The first thing is the ability to merge enterprise and local data. The other point is about full-stack. What we mean by that is that competitors in the BI-discovery market will be very good at the visual user interface, but then when you say, how can I integrate my back-end data? They then want you to get your IT people to use an ETL tool, they say ‘you can, you can, you can’. Whereas Birst really brings all that together.

Having settled on Birst as the best option for the company, Hussey’s role at the centre now is to identify key stakeholders across the business and to enable them to support their data analysis needs locally. He said:

We play a central role in BI of mentoring and coaching. And we try to avoid duplications and the evil stuff that can happen. But we are not locking it down, because the key priority is you need to be able bring your business and you need to be able to have your tools.

I could say we have lost control - we never had control, we never intended to have it. But a lot of things are happening, when we tend to find out after the fact. That’s not evil, because they figure out how to solve the problem without having to call me about it. That’s good for me.

In terms of progress, Hussey added:

I would say we are half way there. We have these key stakeholders that embrace the capability. There are different stages of maturity. But they acknowledge that they have the tool and they don’t have to request everything, they can take care of what they need. As far as the mindset, we are there already. As far as the maturity, we are probably half way there.

But Birst is that local tool we need and we are going to watch it closely and let it grow.

The benefits

Zodiac Aerospace has been using Birst for two years now and although there is still work to be done, Hussey notes that the main benefit for the company has been the speed at which local teams can get the information they need. He said:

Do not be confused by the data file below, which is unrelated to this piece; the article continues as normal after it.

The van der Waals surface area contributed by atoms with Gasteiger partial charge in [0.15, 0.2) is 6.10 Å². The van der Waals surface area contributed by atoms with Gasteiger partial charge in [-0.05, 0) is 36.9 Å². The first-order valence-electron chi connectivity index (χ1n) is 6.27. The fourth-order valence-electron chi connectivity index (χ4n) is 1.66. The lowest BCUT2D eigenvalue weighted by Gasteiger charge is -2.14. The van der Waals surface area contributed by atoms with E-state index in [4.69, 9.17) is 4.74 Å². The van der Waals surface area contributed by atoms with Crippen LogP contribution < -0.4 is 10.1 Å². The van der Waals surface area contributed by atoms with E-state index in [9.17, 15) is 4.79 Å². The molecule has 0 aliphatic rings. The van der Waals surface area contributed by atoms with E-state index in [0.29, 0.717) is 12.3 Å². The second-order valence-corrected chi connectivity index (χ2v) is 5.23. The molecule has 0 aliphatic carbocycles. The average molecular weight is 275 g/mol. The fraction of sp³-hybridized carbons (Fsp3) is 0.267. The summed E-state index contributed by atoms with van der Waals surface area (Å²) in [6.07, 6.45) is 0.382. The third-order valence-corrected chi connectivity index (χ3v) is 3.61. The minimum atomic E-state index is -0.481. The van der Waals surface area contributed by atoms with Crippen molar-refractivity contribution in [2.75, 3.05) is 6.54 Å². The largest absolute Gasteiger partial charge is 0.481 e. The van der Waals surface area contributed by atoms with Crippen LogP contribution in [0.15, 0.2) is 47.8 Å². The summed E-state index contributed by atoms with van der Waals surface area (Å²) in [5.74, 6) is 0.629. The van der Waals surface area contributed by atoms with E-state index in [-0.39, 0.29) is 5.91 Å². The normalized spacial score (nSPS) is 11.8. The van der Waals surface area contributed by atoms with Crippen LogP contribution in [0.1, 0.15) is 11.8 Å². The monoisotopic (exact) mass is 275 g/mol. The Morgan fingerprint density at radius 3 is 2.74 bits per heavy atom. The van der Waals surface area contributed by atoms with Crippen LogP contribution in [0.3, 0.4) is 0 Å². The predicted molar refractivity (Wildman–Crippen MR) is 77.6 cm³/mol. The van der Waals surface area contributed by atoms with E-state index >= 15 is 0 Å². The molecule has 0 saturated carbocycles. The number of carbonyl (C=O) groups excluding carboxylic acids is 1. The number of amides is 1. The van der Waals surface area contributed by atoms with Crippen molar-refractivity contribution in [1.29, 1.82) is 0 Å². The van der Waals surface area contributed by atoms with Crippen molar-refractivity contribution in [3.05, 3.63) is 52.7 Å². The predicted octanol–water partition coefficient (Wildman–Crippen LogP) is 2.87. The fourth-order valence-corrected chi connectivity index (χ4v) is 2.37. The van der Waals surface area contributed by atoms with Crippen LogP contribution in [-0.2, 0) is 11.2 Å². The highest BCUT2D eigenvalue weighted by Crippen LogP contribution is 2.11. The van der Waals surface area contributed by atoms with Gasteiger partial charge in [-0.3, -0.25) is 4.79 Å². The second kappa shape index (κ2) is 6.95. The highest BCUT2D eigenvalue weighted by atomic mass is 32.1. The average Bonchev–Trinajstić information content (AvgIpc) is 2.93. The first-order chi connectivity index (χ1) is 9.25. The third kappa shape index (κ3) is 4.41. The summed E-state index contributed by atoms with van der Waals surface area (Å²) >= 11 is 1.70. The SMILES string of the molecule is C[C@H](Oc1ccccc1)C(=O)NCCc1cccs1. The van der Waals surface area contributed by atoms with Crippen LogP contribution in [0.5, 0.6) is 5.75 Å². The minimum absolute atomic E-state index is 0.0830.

It’s about time to market. Right now we have a slow deployment, because we are dealing with these key people learning Birst. But once they’ve got the right skill set, the time to market is very quick. Even with the current version that we are using. We had someone that was in leadership in supply chain, he said he needed to learn Birst, and so we sat down and within a couple of hours we taught him Birst with live data - to produce a report. He wanted to see his purchase order amount, by supplier, by month, and we just built it with him in a couple of hours. It does equate to cost savings, but ahead of that I’d put the effectivity.

And the biggest challenge? Working with teams to understand what they actually need. Hussey added:

The advice I would give to other companies is knowing exactly where you want to go. Our challenge is being able to understand from the stakeholders in the organisation what they’re looking for. Let’s have a conversation so that we can understand what you’re looking for, or what your users are looking for. Even when we are putting this in the hands of the user, we are not giving it to every single user, we are giving it to key people that have the ability to create content.

The Infor deal

Finally, I was keen to get Hussey’s take on Infor acquiring Birst. Zodiac Aerospace already uses multiple Infor ERP platforms. Hussey said that his main request following the announcement of the acquisition is that Birst maintains its approachable culture. Infor CEO Charles Phillips has said that Birst will remain an independent business unit. Hussey said:

Personally, I liked Birst’s can-do, small shop feel. You could get to a name and the person that knows the stuff, just by reaching out. My fear is - will Birst get diluted inside of Infor? What we are hearing is that that’s not the case and that it will remain as a business unit, which would be great. I think I would also like to see faster deployment of the things that Birst are saying are going to come out. And maybe Infor can help with that speed.